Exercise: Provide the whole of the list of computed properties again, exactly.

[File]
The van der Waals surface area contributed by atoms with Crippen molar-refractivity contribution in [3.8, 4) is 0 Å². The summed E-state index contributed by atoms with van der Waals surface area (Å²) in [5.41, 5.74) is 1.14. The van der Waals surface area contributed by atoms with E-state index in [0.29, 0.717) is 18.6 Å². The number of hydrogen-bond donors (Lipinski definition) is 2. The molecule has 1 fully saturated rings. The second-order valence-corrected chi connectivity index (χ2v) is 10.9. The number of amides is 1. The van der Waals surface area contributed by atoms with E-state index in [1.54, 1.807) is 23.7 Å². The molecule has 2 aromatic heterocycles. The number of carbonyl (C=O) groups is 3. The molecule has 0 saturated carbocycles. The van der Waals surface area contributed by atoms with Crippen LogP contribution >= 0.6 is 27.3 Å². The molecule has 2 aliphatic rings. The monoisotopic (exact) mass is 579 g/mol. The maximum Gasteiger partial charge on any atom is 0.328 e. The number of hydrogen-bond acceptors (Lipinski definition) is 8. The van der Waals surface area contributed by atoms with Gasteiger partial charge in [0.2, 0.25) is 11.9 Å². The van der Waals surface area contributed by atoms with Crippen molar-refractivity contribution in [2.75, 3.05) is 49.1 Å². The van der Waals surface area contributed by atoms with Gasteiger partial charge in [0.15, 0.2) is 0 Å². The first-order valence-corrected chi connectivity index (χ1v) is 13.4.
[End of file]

The van der Waals surface area contributed by atoms with Crippen molar-refractivity contribution in [3.8, 4) is 0 Å². The summed E-state index contributed by atoms with van der Waals surface area (Å²) in [5.41, 5.74) is 1.14. The van der Waals surface area contributed by atoms with E-state index in [0.29, 0.717) is 18.6 Å². The number of hydrogen-bond donors (Lipinski definition) is 2. The molecule has 1 fully saturated rings. The second-order valence-corrected chi connectivity index (χ2v) is 10.9. The number of amides is 1. The van der Waals surface area contributed by atoms with E-state index in [1.54, 1.807) is 23.7 Å². The molecule has 2 aromatic heterocycles. The number of carbonyl (C=O) groups is 3. The molecule has 0 saturated carbocycles. The van der Waals surface area contributed by atoms with Crippen LogP contribution >= 0.6 is 27.3 Å². The molecule has 2 aliphatic rings. The monoisotopic (exact) mass is 579 g/mol. The maximum Gasteiger partial charge on any atom is 0.328 e. The number of hydrogen-bond acceptors (Lipinski definition) is 8. The van der Waals surface area contributed by atoms with Gasteiger partial charge in [0.2, 0.25) is 11.9 Å². The van der Waals surface area contributed by atoms with Crippen molar-refractivity contribution in [2.75, 3.05) is 49.1 Å². The van der Waals surface area contributed by atoms with Gasteiger partial charge in [0.15, 0.2) is 0 Å². The first-order valence-corrected chi connectivity index (χ1v) is 13.4.